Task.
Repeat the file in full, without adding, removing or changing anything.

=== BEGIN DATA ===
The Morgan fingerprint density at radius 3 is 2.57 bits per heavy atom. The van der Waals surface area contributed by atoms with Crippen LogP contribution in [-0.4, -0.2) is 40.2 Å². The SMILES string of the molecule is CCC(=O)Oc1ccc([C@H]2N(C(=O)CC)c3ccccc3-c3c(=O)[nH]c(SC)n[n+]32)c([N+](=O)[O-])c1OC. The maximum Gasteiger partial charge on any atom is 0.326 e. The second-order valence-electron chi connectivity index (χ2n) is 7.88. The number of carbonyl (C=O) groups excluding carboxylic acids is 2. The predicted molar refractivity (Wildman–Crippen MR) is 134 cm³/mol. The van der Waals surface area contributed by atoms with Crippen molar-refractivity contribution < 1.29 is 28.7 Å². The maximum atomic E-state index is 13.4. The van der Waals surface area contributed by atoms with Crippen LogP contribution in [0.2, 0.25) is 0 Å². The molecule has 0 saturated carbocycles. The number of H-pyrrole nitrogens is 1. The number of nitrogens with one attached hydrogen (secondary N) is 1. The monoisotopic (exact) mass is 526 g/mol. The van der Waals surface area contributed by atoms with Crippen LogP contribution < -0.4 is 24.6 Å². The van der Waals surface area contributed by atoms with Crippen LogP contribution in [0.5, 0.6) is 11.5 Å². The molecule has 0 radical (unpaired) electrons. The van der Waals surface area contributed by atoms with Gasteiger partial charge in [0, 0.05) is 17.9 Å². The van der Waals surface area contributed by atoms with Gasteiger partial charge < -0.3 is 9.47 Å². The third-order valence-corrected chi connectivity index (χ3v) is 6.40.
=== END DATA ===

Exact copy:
The Morgan fingerprint density at radius 3 is 2.57 bits per heavy atom. The van der Waals surface area contributed by atoms with Crippen LogP contribution in [-0.4, -0.2) is 40.2 Å². The SMILES string of the molecule is CCC(=O)Oc1ccc([C@H]2N(C(=O)CC)c3ccccc3-c3c(=O)[nH]c(SC)n[n+]32)c([N+](=O)[O-])c1OC. The maximum Gasteiger partial charge on any atom is 0.326 e. The second-order valence-electron chi connectivity index (χ2n) is 7.88. The number of carbonyl (C=O) groups excluding carboxylic acids is 2. The predicted molar refractivity (Wildman–Crippen MR) is 134 cm³/mol. The van der Waals surface area contributed by atoms with Crippen molar-refractivity contribution < 1.29 is 28.7 Å². The maximum atomic E-state index is 13.4. The van der Waals surface area contributed by atoms with Crippen LogP contribution in [0.2, 0.25) is 0 Å². The molecule has 0 saturated carbocycles. The number of H-pyrrole nitrogens is 1. The number of nitrogens with one attached hydrogen (secondary N) is 1. The monoisotopic (exact) mass is 526 g/mol. The van der Waals surface area contributed by atoms with Crippen LogP contribution < -0.4 is 24.6 Å². The van der Waals surface area contributed by atoms with Crippen LogP contribution in [0.5, 0.6) is 11.5 Å². The molecule has 0 radical (unpaired) electrons. The van der Waals surface area contributed by atoms with Gasteiger partial charge in [0, 0.05) is 17.9 Å². The van der Waals surface area contributed by atoms with Gasteiger partial charge < -0.3 is 9.47 Å². The third-order valence-corrected chi connectivity index (χ3v) is 6.40.